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Wednesday, September 12, 2007

Altruism files: How birds explain it all

Here is an article on altruism in birds that offers such convoluted explanations of the willingness of some birds to feed others that they make me wonder why anyone bothers to try to find an explanation for altruism in birds. Maybe, when food is not in short supply, some birds will take to feeding others.
... when helpers are at hand, female fairy-wrens produce eggs with 12 percent less fat, 13 percent less protein, and less carbohydrate, than eggs produced by females that do not have helpers. The hatchlings of those "lite" eggs are smaller than normal chicks, but their initial scrawniness is quickly overcome by the extra food brought by the non-breeding helpers.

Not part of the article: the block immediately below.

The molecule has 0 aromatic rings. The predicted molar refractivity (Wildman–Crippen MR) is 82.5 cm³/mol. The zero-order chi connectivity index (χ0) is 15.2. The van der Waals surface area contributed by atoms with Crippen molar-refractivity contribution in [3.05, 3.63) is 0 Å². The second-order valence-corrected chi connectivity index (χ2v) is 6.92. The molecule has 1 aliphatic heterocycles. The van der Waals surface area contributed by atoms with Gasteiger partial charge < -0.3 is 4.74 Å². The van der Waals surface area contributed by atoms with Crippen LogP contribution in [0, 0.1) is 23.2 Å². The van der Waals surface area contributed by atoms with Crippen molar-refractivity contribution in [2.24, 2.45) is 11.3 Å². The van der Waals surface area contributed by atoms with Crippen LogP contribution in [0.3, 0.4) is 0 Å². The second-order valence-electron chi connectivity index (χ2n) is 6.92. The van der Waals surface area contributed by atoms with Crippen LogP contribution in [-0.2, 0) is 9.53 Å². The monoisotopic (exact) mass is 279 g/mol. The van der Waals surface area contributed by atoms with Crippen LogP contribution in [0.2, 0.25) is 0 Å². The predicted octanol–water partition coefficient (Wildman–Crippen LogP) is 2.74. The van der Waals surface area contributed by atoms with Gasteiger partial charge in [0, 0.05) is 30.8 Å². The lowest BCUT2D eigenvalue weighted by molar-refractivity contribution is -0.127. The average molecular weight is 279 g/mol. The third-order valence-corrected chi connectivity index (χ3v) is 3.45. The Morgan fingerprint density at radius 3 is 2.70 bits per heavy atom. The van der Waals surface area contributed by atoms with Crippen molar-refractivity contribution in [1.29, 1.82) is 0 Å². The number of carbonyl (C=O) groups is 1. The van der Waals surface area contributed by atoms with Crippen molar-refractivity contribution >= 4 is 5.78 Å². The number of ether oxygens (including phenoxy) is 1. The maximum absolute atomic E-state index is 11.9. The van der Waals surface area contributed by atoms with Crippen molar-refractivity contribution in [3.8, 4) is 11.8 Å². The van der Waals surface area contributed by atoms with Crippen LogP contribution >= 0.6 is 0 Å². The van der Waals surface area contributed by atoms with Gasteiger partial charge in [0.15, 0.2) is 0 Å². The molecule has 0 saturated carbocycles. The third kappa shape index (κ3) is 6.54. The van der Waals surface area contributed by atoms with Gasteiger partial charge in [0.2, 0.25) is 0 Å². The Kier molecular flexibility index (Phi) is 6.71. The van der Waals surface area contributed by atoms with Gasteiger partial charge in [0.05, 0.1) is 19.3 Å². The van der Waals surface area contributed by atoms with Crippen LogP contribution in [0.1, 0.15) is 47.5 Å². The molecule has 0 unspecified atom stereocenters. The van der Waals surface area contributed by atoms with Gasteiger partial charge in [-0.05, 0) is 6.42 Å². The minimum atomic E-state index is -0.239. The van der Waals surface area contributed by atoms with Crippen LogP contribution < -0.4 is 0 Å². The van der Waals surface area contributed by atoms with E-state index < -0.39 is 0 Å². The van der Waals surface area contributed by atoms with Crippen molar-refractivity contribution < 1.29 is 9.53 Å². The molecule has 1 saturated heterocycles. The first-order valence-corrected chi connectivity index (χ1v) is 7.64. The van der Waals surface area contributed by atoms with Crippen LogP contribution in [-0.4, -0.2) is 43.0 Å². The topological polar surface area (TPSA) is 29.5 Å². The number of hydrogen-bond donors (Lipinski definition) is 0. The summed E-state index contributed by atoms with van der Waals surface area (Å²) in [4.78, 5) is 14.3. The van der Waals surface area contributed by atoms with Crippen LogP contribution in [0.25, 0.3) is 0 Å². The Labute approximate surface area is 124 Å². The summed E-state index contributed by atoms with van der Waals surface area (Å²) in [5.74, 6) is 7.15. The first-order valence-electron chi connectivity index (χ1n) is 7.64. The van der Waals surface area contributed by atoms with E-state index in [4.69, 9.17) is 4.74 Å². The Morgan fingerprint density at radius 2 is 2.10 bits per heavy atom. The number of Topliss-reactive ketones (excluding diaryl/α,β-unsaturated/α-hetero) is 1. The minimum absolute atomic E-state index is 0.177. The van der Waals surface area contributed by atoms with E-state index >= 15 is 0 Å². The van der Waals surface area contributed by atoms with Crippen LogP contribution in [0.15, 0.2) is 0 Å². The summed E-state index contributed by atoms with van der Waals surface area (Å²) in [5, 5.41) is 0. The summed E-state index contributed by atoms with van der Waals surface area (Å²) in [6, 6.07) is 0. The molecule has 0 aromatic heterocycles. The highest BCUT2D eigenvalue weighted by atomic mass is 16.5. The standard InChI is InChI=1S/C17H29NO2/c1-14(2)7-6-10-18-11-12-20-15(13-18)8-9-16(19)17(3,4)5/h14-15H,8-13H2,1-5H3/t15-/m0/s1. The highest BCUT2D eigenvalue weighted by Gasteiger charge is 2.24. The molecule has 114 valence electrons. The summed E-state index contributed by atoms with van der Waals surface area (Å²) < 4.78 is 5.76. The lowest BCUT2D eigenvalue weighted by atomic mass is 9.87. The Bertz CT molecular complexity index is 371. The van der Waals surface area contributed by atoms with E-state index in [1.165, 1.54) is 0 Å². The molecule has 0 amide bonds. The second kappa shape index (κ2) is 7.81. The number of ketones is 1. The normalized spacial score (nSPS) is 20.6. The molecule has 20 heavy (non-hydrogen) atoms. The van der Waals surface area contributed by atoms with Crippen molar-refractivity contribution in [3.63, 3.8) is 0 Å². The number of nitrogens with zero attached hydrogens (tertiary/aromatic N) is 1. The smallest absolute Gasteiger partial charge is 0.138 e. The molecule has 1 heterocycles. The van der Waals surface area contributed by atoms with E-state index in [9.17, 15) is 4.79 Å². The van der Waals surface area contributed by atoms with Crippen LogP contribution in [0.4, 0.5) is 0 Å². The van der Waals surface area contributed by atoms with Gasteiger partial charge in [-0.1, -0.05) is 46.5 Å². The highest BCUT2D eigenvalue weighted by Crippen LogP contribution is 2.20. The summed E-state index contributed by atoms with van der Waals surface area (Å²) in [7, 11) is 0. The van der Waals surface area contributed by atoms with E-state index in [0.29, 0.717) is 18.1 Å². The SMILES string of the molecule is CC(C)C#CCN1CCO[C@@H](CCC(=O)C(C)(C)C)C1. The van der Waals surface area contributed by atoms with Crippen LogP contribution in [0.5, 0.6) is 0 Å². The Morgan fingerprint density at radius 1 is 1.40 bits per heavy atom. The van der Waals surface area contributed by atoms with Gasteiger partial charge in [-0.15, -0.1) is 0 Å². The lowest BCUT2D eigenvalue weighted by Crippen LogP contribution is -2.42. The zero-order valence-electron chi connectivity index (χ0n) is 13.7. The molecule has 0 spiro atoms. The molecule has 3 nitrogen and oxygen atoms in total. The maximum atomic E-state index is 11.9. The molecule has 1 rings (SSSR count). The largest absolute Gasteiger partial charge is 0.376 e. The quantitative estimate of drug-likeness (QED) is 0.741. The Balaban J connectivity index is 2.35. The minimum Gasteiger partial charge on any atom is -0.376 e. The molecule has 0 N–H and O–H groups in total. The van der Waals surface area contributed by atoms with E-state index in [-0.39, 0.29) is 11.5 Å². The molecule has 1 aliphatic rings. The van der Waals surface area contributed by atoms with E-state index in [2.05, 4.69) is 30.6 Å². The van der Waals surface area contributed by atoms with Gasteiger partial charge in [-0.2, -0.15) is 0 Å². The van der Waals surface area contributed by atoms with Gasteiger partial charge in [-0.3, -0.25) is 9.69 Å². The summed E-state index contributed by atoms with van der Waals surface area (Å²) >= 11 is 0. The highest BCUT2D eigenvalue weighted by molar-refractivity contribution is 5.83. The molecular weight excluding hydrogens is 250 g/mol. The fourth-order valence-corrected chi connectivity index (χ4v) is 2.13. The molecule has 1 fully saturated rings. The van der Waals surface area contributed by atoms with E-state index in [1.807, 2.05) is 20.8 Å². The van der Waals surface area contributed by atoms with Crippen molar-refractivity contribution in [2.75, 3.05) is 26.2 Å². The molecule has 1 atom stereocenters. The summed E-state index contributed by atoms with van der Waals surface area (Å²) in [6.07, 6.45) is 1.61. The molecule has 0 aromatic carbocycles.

The one who benefits is the mother.


Now, the obvious reason for all this bother is to try to find a selfish reason is to explain away altruism in humans as the outcome of the activities of selfish genes, and not of thinking minds. That is, you do not decide anything, your genes decide it and you carry it out.

Superstition is hardly dead. It is alive and well, and has gravitated to the many offspring of the Human Genome Project.

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